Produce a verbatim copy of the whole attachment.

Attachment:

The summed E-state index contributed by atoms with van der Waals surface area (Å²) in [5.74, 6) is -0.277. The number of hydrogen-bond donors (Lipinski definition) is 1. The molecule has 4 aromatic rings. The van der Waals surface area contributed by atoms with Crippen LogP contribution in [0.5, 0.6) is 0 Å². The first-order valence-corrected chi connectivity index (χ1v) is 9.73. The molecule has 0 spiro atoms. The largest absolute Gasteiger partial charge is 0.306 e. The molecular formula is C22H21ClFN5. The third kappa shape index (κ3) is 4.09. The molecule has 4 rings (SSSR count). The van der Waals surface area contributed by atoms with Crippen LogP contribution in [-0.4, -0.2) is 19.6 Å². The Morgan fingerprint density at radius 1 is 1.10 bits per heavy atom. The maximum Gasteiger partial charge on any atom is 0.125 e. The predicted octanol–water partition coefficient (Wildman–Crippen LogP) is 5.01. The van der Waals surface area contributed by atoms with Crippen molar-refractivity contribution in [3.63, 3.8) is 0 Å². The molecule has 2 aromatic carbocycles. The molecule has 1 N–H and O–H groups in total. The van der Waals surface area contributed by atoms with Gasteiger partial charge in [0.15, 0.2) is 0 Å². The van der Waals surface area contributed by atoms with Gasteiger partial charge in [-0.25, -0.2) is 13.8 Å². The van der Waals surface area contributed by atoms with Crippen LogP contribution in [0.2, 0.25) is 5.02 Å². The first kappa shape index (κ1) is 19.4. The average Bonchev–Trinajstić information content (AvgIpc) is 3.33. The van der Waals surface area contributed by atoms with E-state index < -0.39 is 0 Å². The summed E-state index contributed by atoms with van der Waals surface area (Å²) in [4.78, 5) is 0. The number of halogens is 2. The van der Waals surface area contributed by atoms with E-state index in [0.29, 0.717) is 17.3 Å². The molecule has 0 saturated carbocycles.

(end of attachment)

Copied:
The summed E-state index contributed by atoms with van der Waals surface area (Å²) in [5.74, 6) is -0.277. The number of hydrogen-bond donors (Lipinski definition) is 1. The molecule has 4 aromatic rings. The van der Waals surface area contributed by atoms with Crippen LogP contribution in [0.5, 0.6) is 0 Å². The first-order valence-corrected chi connectivity index (χ1v) is 9.73. The molecule has 0 spiro atoms. The largest absolute Gasteiger partial charge is 0.306 e. The molecular formula is C22H21ClFN5. The third kappa shape index (κ3) is 4.09. The molecule has 4 rings (SSSR count). The van der Waals surface area contributed by atoms with Crippen LogP contribution in [-0.4, -0.2) is 19.6 Å². The Morgan fingerprint density at radius 1 is 1.10 bits per heavy atom. The maximum Gasteiger partial charge on any atom is 0.125 e. The predicted octanol–water partition coefficient (Wildman–Crippen LogP) is 5.01. The van der Waals surface area contributed by atoms with Crippen molar-refractivity contribution in [3.63, 3.8) is 0 Å². The molecule has 2 aromatic carbocycles. The molecule has 1 N–H and O–H groups in total. The van der Waals surface area contributed by atoms with Gasteiger partial charge in [0.15, 0.2) is 0 Å². The van der Waals surface area contributed by atoms with Gasteiger partial charge in [-0.25, -0.2) is 13.8 Å². The van der Waals surface area contributed by atoms with Crippen LogP contribution in [0.2, 0.25) is 5.02 Å². The first kappa shape index (κ1) is 19.4. The average Bonchev–Trinajstić information content (AvgIpc) is 3.33. The van der Waals surface area contributed by atoms with E-state index < -0.39 is 0 Å². The summed E-state index contributed by atoms with van der Waals surface area (Å²) in [4.78, 5) is 0. The number of halogens is 2. The van der Waals surface area contributed by atoms with E-state index in [0.29, 0.717) is 17.3 Å². The molecule has 0 saturated carbocycles.